JOEL PARNELL (THE PARNELLS) Interview, launch gig details & more!


Words Anthony Moore.
Photos Paul Dunham.

There are a few reasons why I wanted to do a Q&A with Joel Parnell, firstly, he writes exceptional pieces for Desert Highways, but that’s not the only reason, he’s also an awesome musician and songwriter. His newest creation, The Parnells (with younger brother Michael) are about to release their debut and do a double EP launch with Rathead at The Last Chance Rock & Roll Bar.

I started with what I thought to be a ridiculous first question and Joel (who later admitted he was going to tell me to fuck off but wasn’t sure if I was being serious or not), went along and answered it beautifully.

Anthony Moore: Where does your band name come from?

Joel Parnell: Obviously the band name comes from our last name, which is Parnell. I guess we thought that it would be cool to use it because it has the feel of something like ‘The Ramones’ or ‘The Smiths’, only it actually is our real name. We also hope to bring in other Parnells on future records as most of the people in our family play music. If we have any success with the band, it would be nice to have made our name something to be proud of.

Anthony: The launch gig is 23 April, is that the official launch date as well?

Joel: Yeah, it will be available on CD via bandcamp. We probably won’t put it on iTunes or Spotify because I’ve done that with past albums I’ve made and it just doesn’t seem worth it. You’re basically pirating your own music.The EP will only be available on CD, with this first run being very, very limited. There may only be a handful left after the launch so get down if you can.

Anthony: The EP was recorded with Dave Payne (ex-Drifter), is there any particular reason why you went with him?

Joel: I’ve known Dave for years and he’s familiar with my music and the kind of stuff I like. Dave is also a great musician in his own right, so he knows what he’s talking about. Aside from those assets, Dave is just a really good bloke and I thought he’d be fun to work with. The tape manipulation and sound collages that appear on the EP were all his idea. He gets invested in the recording process and goes that extra mile to make something cool.

Anthony: What was the recording process like? How did it go?

Joel: We did the recording at Three Phase Rehearsal Studios in Brunswick. We would wait until the studio had closed for business and we would commandeer three rooms: One for the guitar amp, one for the drums and one for the recording equipment and sound desk. The EP was recorded to 8-Track tape, so the instrumental portion of each track was played live and had to be nailed all in the one take. After getting six songs recorded, we went outside for a joint and some beers. When we came back in, we spent hours just jamming. We did record the jams but we decided not to include them on the EP as we were pretty smashed by that point and the takes weren’t perfect. We slept in the studio and I came back a couple of weeks later to do vocals, which ended similarly.

Anthony: It was mastered by Loki Lockwood (Spooky Records – Sun God Replica, The Drones, Harry Howard and The NDE), How did that come about?

Joel: I had heard his work on the Drifter album Violent At Altitude, which I actually did a little backing vocals on. When Dave suggested we go with him, I had no qualms. He’s great at what he does.

Anthony: What sort of set up / gear do you use? Is there anything different or standout from the norm?

Joel: I play through a Marshall cab with a Hi – Watt Hi Gain 50 on top. On the pedal board I use a BOSS DS-1 for distortion, a BOSS Super Octave for added bass and a Behringer Ultra Chorus for effect. My guitar is a cheap Mexican Fender Strat. Michael played Dave’s drums on the record, so there was probably a lot of cool shit on there. Fucked if I know what it is though [72 Ludwig kit and black beauty snare – Thanx Dave].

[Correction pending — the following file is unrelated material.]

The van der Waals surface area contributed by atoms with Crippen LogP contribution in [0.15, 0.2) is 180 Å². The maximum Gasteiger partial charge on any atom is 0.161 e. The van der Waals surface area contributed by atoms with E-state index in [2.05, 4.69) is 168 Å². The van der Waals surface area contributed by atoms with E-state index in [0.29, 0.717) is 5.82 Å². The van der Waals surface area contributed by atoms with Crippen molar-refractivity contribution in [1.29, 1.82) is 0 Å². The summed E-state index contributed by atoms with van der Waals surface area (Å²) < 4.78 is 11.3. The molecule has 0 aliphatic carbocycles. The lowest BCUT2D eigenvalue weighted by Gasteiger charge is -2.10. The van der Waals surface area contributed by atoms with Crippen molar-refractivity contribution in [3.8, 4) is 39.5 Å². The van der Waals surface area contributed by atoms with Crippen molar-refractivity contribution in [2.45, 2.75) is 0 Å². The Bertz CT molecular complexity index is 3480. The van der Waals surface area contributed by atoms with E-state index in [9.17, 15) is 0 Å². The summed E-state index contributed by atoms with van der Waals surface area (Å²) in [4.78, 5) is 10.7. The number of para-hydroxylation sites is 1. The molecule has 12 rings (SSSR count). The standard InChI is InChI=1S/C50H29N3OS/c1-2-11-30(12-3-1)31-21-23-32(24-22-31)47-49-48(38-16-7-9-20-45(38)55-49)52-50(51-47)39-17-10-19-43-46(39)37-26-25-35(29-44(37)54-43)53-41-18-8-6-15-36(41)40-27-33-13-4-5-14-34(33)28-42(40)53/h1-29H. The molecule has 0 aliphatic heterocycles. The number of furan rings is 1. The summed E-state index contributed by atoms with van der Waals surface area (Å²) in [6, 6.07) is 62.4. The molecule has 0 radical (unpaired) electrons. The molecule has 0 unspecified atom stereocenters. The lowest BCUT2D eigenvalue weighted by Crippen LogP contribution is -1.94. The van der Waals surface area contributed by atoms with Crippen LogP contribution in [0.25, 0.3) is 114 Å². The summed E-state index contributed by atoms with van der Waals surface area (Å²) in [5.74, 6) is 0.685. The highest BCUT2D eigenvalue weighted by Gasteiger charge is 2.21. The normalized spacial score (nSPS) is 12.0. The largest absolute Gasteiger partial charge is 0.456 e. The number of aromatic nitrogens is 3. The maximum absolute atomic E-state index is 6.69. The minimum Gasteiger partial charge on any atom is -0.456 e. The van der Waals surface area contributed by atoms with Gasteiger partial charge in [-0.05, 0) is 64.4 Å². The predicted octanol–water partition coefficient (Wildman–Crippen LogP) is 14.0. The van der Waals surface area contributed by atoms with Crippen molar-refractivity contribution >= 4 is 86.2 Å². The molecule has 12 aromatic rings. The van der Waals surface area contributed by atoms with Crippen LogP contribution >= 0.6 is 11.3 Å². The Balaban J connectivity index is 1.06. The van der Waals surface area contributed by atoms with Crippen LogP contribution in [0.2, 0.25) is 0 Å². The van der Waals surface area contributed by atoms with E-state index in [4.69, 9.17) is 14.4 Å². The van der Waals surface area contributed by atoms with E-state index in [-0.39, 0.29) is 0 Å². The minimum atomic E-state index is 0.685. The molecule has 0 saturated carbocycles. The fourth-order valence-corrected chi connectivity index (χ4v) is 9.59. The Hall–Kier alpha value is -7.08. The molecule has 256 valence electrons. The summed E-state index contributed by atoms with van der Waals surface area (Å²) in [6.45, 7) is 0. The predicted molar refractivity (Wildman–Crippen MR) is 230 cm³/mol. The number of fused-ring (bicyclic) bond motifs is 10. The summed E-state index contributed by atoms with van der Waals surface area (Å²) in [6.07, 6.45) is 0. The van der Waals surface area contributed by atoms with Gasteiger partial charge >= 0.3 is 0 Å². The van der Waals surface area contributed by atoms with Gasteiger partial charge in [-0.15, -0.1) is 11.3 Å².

Anthony: The Parnell’s is yourself and your brother Michael on drums, does anyone else appear on the EP?

Joel: Dave does a vocal harmony with me on the song ‘Juice Me’. Apart from that it’s just me and Michael.

Anthony: How did yourself and Michael come about playing together? Was it just from living under the same roof or something different?

Joel: We actually never played together until fairly recently. A bit over a year ago I was at a party and we were one member short of having an Inedia reunion. Michael was there and he offered to play drums. I thought he was joking. I didn’t even know he could play an instrument, let alone drums. We played a few songs and he was great. A little while after that, Michael moved in with me and my girlfriend. We started getting high and jamming together for fun. One thing lead to another and here we are releasing a CD.

Anthony: Is it easier or harder being in a band with a sibling? How does it differ?

Joel: For me, it’s actually really good. Michael is my younger brother, so he’s my biggest fan. He knows all of my songs and we pretty much like all the same bands. Some ‘Brother Bands’ bicker and squabble a lot but we don’t really do that. We’re honest with each other and we get along well.

Anthony: Any other bands you’re both involved with that you’d like totalk about?

Joel: I play in Three Headed Fool, for which I’ll be recording a debut album in May. I also still play the occasional show with Inedia. Michael just does The Parnells as far as I know. We do have some interesting collaboration plans but I’ll keep that under wraps for now.

Anthony: How does playing and recording with The Parnell’s differ from anything else you’ve done?

Joel: The main thing is that a two piece functions in an entirely different way to a three or four piece. With a conventional line up style, you can hide behind other members and step forward when it suits you. That goes for the live performance but also for band life off the stage. A two piece is easier in the way that monogamy is easier than polygamy. There’s only one other person you have to deal with. Having said that, The Parnells comes with it’s own challenges too. All bands face challenges though. It’s a long way to the top.

Anthony: Describe your sound for someone that has never heard you without using genre’s.

Joel: Lean, mean, hairy and green.

Anthony: In your press release The Parnell’s are described as “angst driven punk rock”, what are you angsty about?

Joel: Michael and I had a rough upbringing. I think a lot of our pent up aggression about that is evident in the music we make.

Anthony: What sort of themes are covered on the album and how did they affect each songs sound?

Joel: The title track, ‘Juice Me’, is a tricky one to pin down. It’s meant to sound like a musing on unrequited love from the perspective of a rejected admirer but beneath the surface it is actually a lament on the fickle nature of the music industry. Pretty high-brow, huh? It’s sung in my normal speaking accent, I guess because it feels more autobiographical than the other songs which feature more vague, ambiguous subtexts. The general vibe of the EP is one of apathy and desperate aggression.

Anthony: Where do you draw your influences from and how do you feel they come out in your playing and affect your sound?